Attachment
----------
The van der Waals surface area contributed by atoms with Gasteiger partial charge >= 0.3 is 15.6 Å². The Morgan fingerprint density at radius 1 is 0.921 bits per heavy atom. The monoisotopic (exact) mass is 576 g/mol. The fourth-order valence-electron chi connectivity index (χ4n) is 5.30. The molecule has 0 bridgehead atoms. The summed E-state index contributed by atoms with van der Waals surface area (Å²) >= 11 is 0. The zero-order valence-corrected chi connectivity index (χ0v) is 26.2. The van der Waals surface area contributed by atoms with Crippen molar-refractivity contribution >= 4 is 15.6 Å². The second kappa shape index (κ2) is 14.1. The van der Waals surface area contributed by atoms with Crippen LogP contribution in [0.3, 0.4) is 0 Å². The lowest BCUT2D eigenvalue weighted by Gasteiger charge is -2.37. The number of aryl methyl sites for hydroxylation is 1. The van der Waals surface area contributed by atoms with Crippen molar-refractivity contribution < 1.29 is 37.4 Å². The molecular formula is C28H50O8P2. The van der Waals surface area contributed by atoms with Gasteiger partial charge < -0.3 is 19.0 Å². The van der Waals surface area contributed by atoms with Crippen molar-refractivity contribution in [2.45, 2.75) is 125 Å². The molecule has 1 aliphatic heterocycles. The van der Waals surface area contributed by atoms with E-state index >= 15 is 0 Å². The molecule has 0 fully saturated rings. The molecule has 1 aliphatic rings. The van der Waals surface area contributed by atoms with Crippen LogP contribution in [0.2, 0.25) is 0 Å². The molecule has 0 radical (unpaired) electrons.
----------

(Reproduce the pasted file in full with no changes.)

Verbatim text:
The van der Waals surface area contributed by atoms with Gasteiger partial charge >= 0.3 is 15.6 Å². The Morgan fingerprint density at radius 1 is 0.921 bits per heavy atom. The monoisotopic (exact) mass is 576 g/mol. The fourth-order valence-electron chi connectivity index (χ4n) is 5.30. The molecule has 0 bridgehead atoms. The summed E-state index contributed by atoms with van der Waals surface area (Å²) >= 11 is 0. The zero-order valence-corrected chi connectivity index (χ0v) is 26.2. The van der Waals surface area contributed by atoms with Crippen molar-refractivity contribution >= 4 is 15.6 Å². The second kappa shape index (κ2) is 14.1. The van der Waals surface area contributed by atoms with Crippen LogP contribution in [0.3, 0.4) is 0 Å². The lowest BCUT2D eigenvalue weighted by Gasteiger charge is -2.37. The number of aryl methyl sites for hydroxylation is 1. The van der Waals surface area contributed by atoms with Crippen molar-refractivity contribution < 1.29 is 37.4 Å². The molecular formula is C28H50O8P2. The van der Waals surface area contributed by atoms with Gasteiger partial charge < -0.3 is 19.0 Å². The van der Waals surface area contributed by atoms with Crippen molar-refractivity contribution in [2.45, 2.75) is 125 Å². The molecule has 1 aliphatic heterocycles. The van der Waals surface area contributed by atoms with E-state index >= 15 is 0 Å². The molecule has 0 fully saturated rings. The molecule has 1 aliphatic rings. The van der Waals surface area contributed by atoms with Crippen LogP contribution in [0.2, 0.25) is 0 Å². The molecule has 0 radical (unpaired) electrons.